Friday, September 1, 2017

Former Charlotte School of Law Professor Accuses the School of Ripping Off Taxpayers

Accusations From Former Professor: On August 28, 2017, the Charlotte Observer published a Michael Gordon piece entitled “Charlotte School of Law bilked $285 million from taxpayers, former faculty member says.” Read the following portion:

“A lawsuit filed by a former professor of Charlotte School of Law accuses the failed school and its corporate owner of defrauding taxpayers out of $285 million by admitting hundreds of unqualified students, then manipulating records to keep them enrolled so the school could collect their government-backed tuition.

Barbara Bernier says the for-profit school, which closed last week, conspired with its owner, the InfiLaw System, to inflate enrollment and maximize profits. She says Charlotte Law lowered admissions and retention standards while misrepresenting both the state bar exam scores of their graduates and their success in finding jobs, according to a 2016 complaint that became public for the first time this month.

“The goal of the school has never been focused on education,” said Coleman Watson, Bernier’s Orlando, Fla.-based attorney. “The shareholder tended to be more important than the student body, and that’s why she came forward.”

Contacted by the Observer, Charlotte Law spokeswoman Victoria Taylor issued a statement that the school “will defend itself vigorously against the allegations in the complaint. Beyond that, we do not intend to comment on pending litigation.” [Emphasis mine]

What a stellar “institution of higher learning,” huh? Makes you wonder why they never coined themselves “the Harvard of North Carolina.” The school had weak admi$$ion$ criteria. Seems the main ones were gullibility and a pulse.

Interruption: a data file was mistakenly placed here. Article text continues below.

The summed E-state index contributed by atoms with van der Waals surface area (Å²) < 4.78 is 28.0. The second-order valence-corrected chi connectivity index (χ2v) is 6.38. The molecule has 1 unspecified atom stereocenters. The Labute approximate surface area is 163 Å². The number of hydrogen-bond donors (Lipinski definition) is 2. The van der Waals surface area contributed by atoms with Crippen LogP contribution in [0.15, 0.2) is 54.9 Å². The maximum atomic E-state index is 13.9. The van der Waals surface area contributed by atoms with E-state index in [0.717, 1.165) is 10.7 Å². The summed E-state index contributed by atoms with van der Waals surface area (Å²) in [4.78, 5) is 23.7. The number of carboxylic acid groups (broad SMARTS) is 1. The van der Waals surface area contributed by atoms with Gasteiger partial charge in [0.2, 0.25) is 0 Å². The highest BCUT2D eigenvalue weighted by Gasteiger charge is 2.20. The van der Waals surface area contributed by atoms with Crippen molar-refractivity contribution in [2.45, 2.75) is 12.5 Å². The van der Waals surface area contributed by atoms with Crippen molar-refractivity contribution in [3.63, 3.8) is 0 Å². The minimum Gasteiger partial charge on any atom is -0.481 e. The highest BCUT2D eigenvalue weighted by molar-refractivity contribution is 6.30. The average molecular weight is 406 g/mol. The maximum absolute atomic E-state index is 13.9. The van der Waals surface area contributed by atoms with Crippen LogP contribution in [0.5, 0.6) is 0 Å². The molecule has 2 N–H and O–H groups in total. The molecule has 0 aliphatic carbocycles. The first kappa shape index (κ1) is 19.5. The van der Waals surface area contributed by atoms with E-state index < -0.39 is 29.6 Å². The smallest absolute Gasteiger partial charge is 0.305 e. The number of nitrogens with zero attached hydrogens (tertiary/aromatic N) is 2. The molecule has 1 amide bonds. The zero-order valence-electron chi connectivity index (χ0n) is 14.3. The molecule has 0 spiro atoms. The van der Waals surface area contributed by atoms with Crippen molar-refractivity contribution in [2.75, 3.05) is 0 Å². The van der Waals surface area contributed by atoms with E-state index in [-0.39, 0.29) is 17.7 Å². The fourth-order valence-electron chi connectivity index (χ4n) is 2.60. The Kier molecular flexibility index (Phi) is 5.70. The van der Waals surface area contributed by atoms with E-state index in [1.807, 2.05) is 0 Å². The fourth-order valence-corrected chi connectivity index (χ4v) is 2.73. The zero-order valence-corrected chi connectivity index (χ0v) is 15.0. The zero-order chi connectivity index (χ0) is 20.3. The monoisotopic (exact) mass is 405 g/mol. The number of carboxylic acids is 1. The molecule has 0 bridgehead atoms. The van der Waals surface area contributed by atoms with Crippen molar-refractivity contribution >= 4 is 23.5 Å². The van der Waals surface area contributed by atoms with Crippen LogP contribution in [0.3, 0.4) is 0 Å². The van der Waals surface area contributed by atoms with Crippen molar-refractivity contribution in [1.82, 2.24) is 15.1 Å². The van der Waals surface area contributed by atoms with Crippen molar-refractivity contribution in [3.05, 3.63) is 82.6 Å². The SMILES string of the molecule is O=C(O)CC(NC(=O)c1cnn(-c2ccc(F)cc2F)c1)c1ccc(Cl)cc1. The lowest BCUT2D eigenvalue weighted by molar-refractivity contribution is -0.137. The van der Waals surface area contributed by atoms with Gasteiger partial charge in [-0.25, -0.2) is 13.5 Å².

For $ome rea$on, the American Bar Association never investigated this member school. I suppose as long as the accreditation fees are collected, they don’t give a damn. After all, there are literally dozens of ABA schools in operation that are an embarrassment to the concept of higher education, let alone professional school. Yet, they remain in business – on the public’s dime, of course.

Other Coverage: On August 29, 2017, Charlotte TV station WSOC, channel 9, ran a Paul Boyd story headlined “Former Charlotte School of Law student recalls predatory admissions process.” Here is the opening:

“The troubles surrounding the now-closed Charlotte School of Law are mounting, including allegations about the school's predatory admissions process.

Former student Talece Hunter has a college degree and a master's degree. She applied to Charlotte School of Law in 2015 and thought it was unusual there was no application process.

Hunter said she experienced aggressive predatory sales tactics after expressing interest in the law school.

"If you didn't call them or did not email them, they were leaving you voicemails two and three times a day," Hunter said.

She also said some her classmates were also less than qualified to be there, which is an allegation made in newly unsealed lawsuit that alleges the law school defrauded taxpayers of at least $285 million.